Bell Ringer

Bell Ringer
How does surface area affect a
chemical reaction?
Today’s Goal
I can apply my knowledge of
chemical reaction to the real world
experience of making fudge.
 I can identify endothermic and
exothermic reactions in real world
• 3 cups sugar
• 1 ½ sticks of country crock butter
• 2/3 cup of cream
• 1 (7 oz.) jar of marshmallow crème
• 1 (12 oz. package) of __________
• Energy
Recall that activation energy is
minimum amount of energy needed
to start a reaction.
 The energy for today’s experiment
will come from the hot plate.
 1. Explain how the energy gets from the
electrical outlet to the pan to heat the
In a pan
 Mix the first 3 ingredients (reactants)
until they dissolve into one
 This will happen as the heat goes
into the pan (endothermic)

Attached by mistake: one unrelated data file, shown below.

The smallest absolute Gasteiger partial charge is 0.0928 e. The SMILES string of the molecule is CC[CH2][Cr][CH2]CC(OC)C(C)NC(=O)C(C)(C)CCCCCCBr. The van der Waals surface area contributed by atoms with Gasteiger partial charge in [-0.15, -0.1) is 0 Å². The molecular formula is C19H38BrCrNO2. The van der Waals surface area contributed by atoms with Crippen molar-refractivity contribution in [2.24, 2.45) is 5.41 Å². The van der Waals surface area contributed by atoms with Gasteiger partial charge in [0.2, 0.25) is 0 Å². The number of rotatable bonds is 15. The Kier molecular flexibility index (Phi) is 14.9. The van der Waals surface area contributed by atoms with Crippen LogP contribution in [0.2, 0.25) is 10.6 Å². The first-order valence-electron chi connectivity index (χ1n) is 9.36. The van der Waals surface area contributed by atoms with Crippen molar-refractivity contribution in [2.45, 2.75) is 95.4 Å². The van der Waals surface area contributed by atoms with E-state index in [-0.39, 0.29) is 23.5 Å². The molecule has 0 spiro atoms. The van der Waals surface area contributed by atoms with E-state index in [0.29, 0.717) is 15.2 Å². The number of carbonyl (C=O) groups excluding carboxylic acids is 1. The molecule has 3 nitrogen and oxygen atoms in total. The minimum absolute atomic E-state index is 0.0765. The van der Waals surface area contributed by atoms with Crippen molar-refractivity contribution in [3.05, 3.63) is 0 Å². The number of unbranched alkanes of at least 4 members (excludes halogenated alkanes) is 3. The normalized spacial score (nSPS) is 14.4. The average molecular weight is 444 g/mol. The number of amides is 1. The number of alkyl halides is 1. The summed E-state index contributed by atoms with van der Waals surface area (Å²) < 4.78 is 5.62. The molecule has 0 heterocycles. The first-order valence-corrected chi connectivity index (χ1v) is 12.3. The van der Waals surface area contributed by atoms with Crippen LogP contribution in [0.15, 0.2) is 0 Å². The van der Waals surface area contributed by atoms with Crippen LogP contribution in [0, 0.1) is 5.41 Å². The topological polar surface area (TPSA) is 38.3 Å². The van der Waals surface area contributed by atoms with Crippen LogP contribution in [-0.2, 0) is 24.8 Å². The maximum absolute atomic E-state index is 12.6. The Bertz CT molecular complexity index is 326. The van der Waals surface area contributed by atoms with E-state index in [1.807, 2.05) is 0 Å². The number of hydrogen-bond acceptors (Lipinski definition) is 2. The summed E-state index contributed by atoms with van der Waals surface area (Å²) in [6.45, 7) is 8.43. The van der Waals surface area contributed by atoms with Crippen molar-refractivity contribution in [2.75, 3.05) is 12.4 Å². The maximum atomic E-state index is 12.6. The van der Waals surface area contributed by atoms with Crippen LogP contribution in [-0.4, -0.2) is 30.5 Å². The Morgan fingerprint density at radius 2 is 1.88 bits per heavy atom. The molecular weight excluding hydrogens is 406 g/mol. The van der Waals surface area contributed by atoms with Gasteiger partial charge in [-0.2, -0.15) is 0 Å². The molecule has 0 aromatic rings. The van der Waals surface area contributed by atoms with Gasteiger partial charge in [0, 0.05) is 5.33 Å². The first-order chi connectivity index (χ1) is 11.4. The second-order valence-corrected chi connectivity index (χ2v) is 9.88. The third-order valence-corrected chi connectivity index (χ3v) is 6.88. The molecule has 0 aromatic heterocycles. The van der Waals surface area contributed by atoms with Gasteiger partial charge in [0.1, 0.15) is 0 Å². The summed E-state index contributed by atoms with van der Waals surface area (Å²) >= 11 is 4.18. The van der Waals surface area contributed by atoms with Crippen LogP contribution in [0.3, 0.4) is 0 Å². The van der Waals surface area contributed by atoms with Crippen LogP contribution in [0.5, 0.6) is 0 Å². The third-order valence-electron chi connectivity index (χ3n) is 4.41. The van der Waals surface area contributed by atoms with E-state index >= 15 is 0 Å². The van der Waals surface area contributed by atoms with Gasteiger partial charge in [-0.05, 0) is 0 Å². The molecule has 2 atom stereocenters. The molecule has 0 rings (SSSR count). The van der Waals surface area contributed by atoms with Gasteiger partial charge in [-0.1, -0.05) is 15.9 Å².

Once they mix together to form a
compound OBSERVE the color of the
 Record a description of your
At this point we observe for the
mixture to begin to boil. The mixture
must absorb enough energy to come
to a rolling boil. (It cannot be stirred
down) OBSERVE Record observation.
 Now we begin to time. Time for 6
min. Then we will look at the color of
the compound.
Time’s UP
 We remove the compound from the
 Add the (inhibitor) chips, and
marshmallow crème.
 Mix thoroughly and immediately pour
in the pan.
This is where the exothermic part of
the reaction is taking place.
 Feel the heat being released.
 Let the majority of the heat be
released. When the fudge is cool we
can eat it.
 While you are waiting!
Write up this experiment.
 Analysis
• Explain in detail how making fudge is
indeed a chemical reaction.
• Use the vocabulary words. (page 514)
or your homework (the vocabulary
• The analysis must use science
vocabulary correctly.
• Terms to include: endothermic,
exothermic, reaction rate factors,
reactants, products, evidence of a
chemical change
• Be specific! Begin now while you wait to
eat your experiment.
• Analysis is due tomorrow. You may use your
notes, book, etc…